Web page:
So what happens if you use EndInvoke directly without testing whether the backend call is over or not? If the background call is not completed, the EndInvoke call is "blocked" until the background call completes before returning. If there is an exception in the background call, then EndInvoke can also catch this exception

Dim Students as String ()
Trystudents = delegate. EndInvoke (AR)
Catch ex as Exception
' Handle this exception
End Try

Since the EndInvoke call will be "blocked" (if the background asynchronous call is not completed), how does the CLR handle the following complex case?

Dim ar1, ar2 as System.IAsyncResult
Dim Rt1, Rt2 as String ()
AR1 = delegate1. BeginInvoke ("Class90", nothing, Nothing)
AR2 = Delegate2. BeginInvoke ("class94", nothing, Nothing)
Rt1 = delegate1. EndInvoke (AR1)
Rt2 = Delegate2. EndInvoke (AR2)

In this example, the delegate1 invocation and the DELEGATE2 call completion order may be in a variety of situations. For example, delegate2 after the call to the first, then EndInvoke is the use of the order is not very important? In fact, you can ignore this problem and the CLR will guarantee that you can do the following after two asynchronous calls are over. As for how it is achieved, you can not take care of it.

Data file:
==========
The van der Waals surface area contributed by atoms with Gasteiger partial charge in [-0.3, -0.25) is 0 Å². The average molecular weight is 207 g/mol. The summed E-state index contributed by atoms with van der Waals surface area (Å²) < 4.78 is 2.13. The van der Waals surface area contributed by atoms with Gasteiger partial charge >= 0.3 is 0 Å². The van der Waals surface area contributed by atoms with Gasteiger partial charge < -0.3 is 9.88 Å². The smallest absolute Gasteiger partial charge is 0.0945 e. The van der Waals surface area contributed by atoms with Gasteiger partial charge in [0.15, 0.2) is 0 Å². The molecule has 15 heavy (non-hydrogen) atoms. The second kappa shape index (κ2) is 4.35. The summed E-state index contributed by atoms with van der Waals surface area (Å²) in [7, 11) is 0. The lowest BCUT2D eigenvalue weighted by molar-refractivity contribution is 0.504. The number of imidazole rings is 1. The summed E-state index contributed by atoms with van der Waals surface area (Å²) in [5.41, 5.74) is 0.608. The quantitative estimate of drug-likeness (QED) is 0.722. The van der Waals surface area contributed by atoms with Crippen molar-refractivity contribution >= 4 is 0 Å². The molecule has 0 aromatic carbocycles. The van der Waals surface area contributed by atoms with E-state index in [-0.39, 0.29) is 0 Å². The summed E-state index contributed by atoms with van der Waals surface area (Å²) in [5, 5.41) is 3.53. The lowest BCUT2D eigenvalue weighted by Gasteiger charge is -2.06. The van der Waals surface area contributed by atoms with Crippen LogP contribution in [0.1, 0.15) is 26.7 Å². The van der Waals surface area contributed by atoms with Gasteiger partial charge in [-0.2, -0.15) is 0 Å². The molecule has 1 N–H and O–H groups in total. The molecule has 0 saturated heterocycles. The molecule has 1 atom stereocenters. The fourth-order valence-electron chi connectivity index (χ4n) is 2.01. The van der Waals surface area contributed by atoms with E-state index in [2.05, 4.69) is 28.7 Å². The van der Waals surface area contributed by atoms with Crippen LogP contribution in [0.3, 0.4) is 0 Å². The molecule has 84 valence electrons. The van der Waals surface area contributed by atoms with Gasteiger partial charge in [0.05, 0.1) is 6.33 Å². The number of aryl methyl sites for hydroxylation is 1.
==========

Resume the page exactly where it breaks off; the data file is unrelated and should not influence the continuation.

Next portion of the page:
In fact, EndInvoke is very important. If you use BeginInvoke, you'd better use EndInvoke. Because if you don't use EndInvoke, the exception that is invoked in the background has no chance of being captured. In addition, EndInvoke allows the CLR to release resources used in an asynchronous invocation, or your application may have a resource leak (Resource leak).

Here, the situation has been more clear. Using delegate allows the background thread to do time-consuming operations instead of the current thread, so that the current thread is not "blocked" and can do other work immediately. However, if the current thread passes the EndInvoke to get the result of an asynchronous call, it is likely to be "blocked". It looks a bit like "tearing down the east wall robbing", as if we didn't get any benefit. For example, you have to go to the copy room to copy a batch of materials, which takes one hours. A synchronous call means you have to copy it yourself and return to the office for another job one hours later. An asynchronous call means you can hand in the copy to the copy room, where someone is responsible for the copy. You can go back to the office and do other work after you drop the material. But the problem is, you have to constantly check whether the material is copied, once the copy is completed, immediately back to the corresponding operation. You keep looking at it (calling the Iscomplete method) or "Wait" (calling the Representative's EndInvoke method) actually "tied" you up, and you haven't been able to do anything else. Can I leave the material in the copy room, and then they'll send me the material back after the copy is ready? The answer is yes, that is, using the callback function (Callback functions).